So now is the time to do a bit of brainstorming and fine tuning of your premise. There are a few ways you can go about this, but in my experience, the most effective is to simply craft a pitch for your idea, half-baked as it is. It's okay. You're the only person who will see it at this point.
Write a one-paragraph description of your idea, then whittle it down to one sentence. By doing so your hook becomes sharper, and you can then see clearly what elements you need to put that concept into action.
This is also the point where I do my best to think up a snappy title, one that fits my premise. And speaking of titles, it's a good idea, once you have a solid premise, to search for what you feel are comp titles to your project. Read the jacket blurbs and compare their story hooks to yours. This, again, will help you pinpoint weak spots, and fine tune until you come up with a stellar premise -- one worth the time and effort it requires to finish a novel-length project.
So. Once you've done all that, you're no doubt feeling a surge of confidence in this new project. Enough so that you email your CP at 3am with the longest, most rambly bunch of garbage ever that basically just says, "I'm excited about this one! here's why!" Except with about ten zillion more exclamation points. And then you refresh your email every hour on the hour until she reassures you with a simple, "sounds good!" and that's enough to keep your mojo going for weeks.
Or is that just me?
Anyway. Back to the beat sheet.
Now that you've come up with TEH BEST PREMISE EVAH you should have a better idea of how to get your character into the meat of that premise by way of the catalyst. At this point, you're still just brainstorming the flow of the story, so don't think that just because you fill in something specific by "catalyst" that it is now set in stone to happen that way.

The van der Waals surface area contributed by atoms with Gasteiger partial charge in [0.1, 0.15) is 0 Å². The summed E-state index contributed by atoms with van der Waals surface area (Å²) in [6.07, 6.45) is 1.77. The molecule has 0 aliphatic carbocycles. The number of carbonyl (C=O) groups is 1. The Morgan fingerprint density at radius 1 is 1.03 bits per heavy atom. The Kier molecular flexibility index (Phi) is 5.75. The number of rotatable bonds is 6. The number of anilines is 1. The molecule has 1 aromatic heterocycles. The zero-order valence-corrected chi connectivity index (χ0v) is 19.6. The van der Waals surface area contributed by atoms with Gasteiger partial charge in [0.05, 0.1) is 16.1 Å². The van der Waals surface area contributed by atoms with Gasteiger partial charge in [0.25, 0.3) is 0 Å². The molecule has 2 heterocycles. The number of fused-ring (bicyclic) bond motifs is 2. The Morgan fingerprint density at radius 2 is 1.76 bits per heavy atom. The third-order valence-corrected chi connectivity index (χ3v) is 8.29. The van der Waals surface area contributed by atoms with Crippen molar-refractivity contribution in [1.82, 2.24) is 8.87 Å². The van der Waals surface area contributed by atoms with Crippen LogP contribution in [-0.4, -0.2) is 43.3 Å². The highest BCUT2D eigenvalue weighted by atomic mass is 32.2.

Nope. Anything on this beat sheet can change, at any moment. All you have to do is think it up.
After the catalyst comes...
Debate -- this beat is peanut butter cup cheesecake once you know your exact premise and your catalyst, because it's basically just a bridge between the two. It's your character's final chance to back out of the forward momentum of the plot, but of course she won't back out (or there'd be no story).
This section ends with the decision to go through with whatever it is that your main premise is made up of. Best example of this is the "red pill or blue pill" decision in The Matrix. Neo has one last chance to back out in that scene. He doesn't. There's no reversing what's been set in motion now.
And so begins the second act... enter the matrix.
It's at this point in my beat-sheeting that I pause and reflect on the beast I've created. Now that I know more details about the story I want to tell, I can get some actual writing done -- with confidence.
It is much easier to write the first act when you know what the major turning points of that act are. I will still have a lot to go back and fill in and/or change during revisions to ensure the set-up is correct, but at least now I have a basic foundation to work with.
And in my experience, once I've written the first draft up to the second act, there is less chance of me NOT sticking with it and finishing the entire novel. Something really major would have to go wrong for me to give up on the story at this point. I'm invested in the characters and I want to see how it all works out for them.
For my current work-in-progress, I'm at the "fine tuning the premise" stage. My main character passed the initial writing test and I've just begun filling out a beat sheet this week. I'm up to that crucial point of the catalyst and I've taken a step back to make sure my idea is as good as it can be (at this stage of development).
I like the title and how it connects to my main story idea and one of the main characters. That's a good start. This may end up being a keeper.